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Lemonhead, The Shield
AnyaTheBlue
Member

Posts: 187


« Reply #5 on: September 23, 2003, 06:44:32 PM »

Lots of good points, Christopher!

In my experience, no, just because everybody games is not enough to bind a social group long term to get deep, satisfying play, generally.

However, I moved around a lot as a kid.  I gamed with my younger brother lots as we grew, as well as with both his and my friends (mostly my guy friends, but not always).  Generally, there was strong overlap between my geeky friends, and my geeky gaming friends.  This may be a side effect of having started gaming in 81, and having graduated college in 92 (I'm old).

Generally, I didn't game with all my friends.  But I didn't by and large game with complete strangers, either.

When I did game with complete strangers, it was usually either because someone whom I was a friend with was friends with that person, or because I had just moved somewhere, and people I had met otherwise (in class, or whatever) were gamers -- generally there was some previous context.

The most satisfying gaming comes from gaming with people you know fairly well, I'll certainly give you that.  But it doesn't completely invalidate using gaming to get to know people.  It's another arena of socializing, just like 'going to a club' or 'going to see a movie' or 'watching a video' or 'hanging out at the arcade' or whatever.

There are two big glaring counter-example to all this, for me.  In Jr. High (in Minnesota), and then again in High School (in Nevada) I joined the school sanctioned 'D&D' clubs.  In both cases, I didn't know anybody there.  Interestingly enough, there were two other girls in the club in Jr. High.  I was pretty much solo in High School (although the original founder of the club's girlfriend would game with the rest of us on an infrequent basis).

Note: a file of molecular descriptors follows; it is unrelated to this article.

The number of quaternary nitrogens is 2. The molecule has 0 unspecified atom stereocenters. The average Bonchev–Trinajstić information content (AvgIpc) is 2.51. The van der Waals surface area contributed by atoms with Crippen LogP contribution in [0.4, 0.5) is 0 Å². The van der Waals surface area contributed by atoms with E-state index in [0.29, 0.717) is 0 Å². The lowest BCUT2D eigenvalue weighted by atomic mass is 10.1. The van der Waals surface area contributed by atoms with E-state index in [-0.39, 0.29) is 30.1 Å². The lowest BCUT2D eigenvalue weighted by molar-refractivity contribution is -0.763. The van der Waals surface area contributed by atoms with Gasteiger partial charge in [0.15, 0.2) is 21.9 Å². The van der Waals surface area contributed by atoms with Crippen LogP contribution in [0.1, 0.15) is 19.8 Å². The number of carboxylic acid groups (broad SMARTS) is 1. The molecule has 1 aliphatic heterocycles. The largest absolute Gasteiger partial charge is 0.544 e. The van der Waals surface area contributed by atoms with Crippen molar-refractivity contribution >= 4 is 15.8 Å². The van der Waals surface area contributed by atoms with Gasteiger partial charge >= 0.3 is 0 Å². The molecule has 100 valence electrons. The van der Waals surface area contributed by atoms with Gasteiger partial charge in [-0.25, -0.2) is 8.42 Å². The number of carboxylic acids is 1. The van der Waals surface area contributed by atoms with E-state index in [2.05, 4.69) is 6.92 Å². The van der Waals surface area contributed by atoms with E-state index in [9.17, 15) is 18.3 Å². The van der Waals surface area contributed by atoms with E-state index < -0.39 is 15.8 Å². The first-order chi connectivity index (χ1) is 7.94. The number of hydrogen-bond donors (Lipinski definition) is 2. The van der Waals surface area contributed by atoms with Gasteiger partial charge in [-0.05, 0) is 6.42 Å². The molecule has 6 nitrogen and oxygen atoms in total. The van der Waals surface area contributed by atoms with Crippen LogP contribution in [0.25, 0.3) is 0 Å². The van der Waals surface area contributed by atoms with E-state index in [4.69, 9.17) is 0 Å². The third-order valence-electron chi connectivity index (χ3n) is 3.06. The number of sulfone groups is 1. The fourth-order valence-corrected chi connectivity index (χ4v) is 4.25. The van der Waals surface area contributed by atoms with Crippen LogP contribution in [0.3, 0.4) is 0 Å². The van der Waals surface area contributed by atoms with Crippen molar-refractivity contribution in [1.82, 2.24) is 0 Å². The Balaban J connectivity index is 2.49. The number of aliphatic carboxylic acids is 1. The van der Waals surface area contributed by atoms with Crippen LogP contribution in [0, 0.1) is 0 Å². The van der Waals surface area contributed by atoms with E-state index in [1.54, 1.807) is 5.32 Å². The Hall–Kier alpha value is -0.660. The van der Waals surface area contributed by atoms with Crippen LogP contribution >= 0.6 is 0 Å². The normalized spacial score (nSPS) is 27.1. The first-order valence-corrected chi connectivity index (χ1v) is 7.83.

In both those situations, it was interesting.  The initial gaming sessions were sort of 'get to know you' sessions, where lots of informal Social Contract negotiations took place, and there was jockeying to determine who was going to DM and how the groups would get split up.

Very very different from the gnashing and wailing of teeth that you hear over on RPG.net.  Instead of everybody bringing their fixed and immovable positions to the table, there was an actual dialog and hashing out of who would go where, play with which sub-group, and what stuff people wanted to see.  If someone was not having a good time, they excluded themselves from the game.  And as you gamed, you got to know one another.  And it lead to doing stuff with each other (gasp) Out of Game, In the Real World!  We ended up all socializing not just in the game, but outside of it, too, which provided it's own sort of social contract feedback loop.

So while I agree with Ron's point, I also think that there's more than one way to skin a cat =)

Then again, maybe I've just been incredibly lucky.  And, too, maybe it's different being a 'gaming girl' in this respect.  I don't think so, though.
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Dana Johnson
Note that I'm heavily medicated and something of a flake.  Please take anything I say with a grain of salt.
Christopher Kubasik
Member

Posts: 1153


« Reply #6 on: September 23, 2003, 07:10:54 PM »

Hi Dana,

Let me offer quickly that an interest in RPG is not valueless for determining shared interests.  It's *one* axis for determining compatability.  The fact that you all ended up doing things outside of the game suggests that you lucked out found a good group of friends through gaming.  That's a certain possibility. I'm saying, gaming *despite* social difference is where the craziness comes in.

OH, and let me add... A friend of my friend is often my friend, and not my idea of a complete stranger at all.

Christopher

PS 92?  Old?  Pshaw!
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"Can't we for once just do what we're supposed to do -- and then stop?
Lemonhead, The Shield
AnyaTheBlue
Member

Posts: 187


« Reply #7 on: September 23, 2003, 07:41:40 PM »

Quote from: Christopher Kubasik

Let me offer quickly that an interest in RPG is not valueless for determining shared interests.


Absolutely.  That was one of my muddled points, actually (although I'm not sure if I made it, or made it clearly).

Quote from: Christopher

I'm saying, gaming *despite* social difference is where the craziness comes in.


I completely agree with this, too.  Sorry, I think I must have actually missed your point.  Gah.  Y'know, posting here on the Forge is a little intimidating.  I'm glad I'm drugged up today and my inhibitions are down.

Quote from: Christopher

OH, and let me add... A friend of my friend is often my friend, and not my idea of a complete stranger at all.


Also a good point.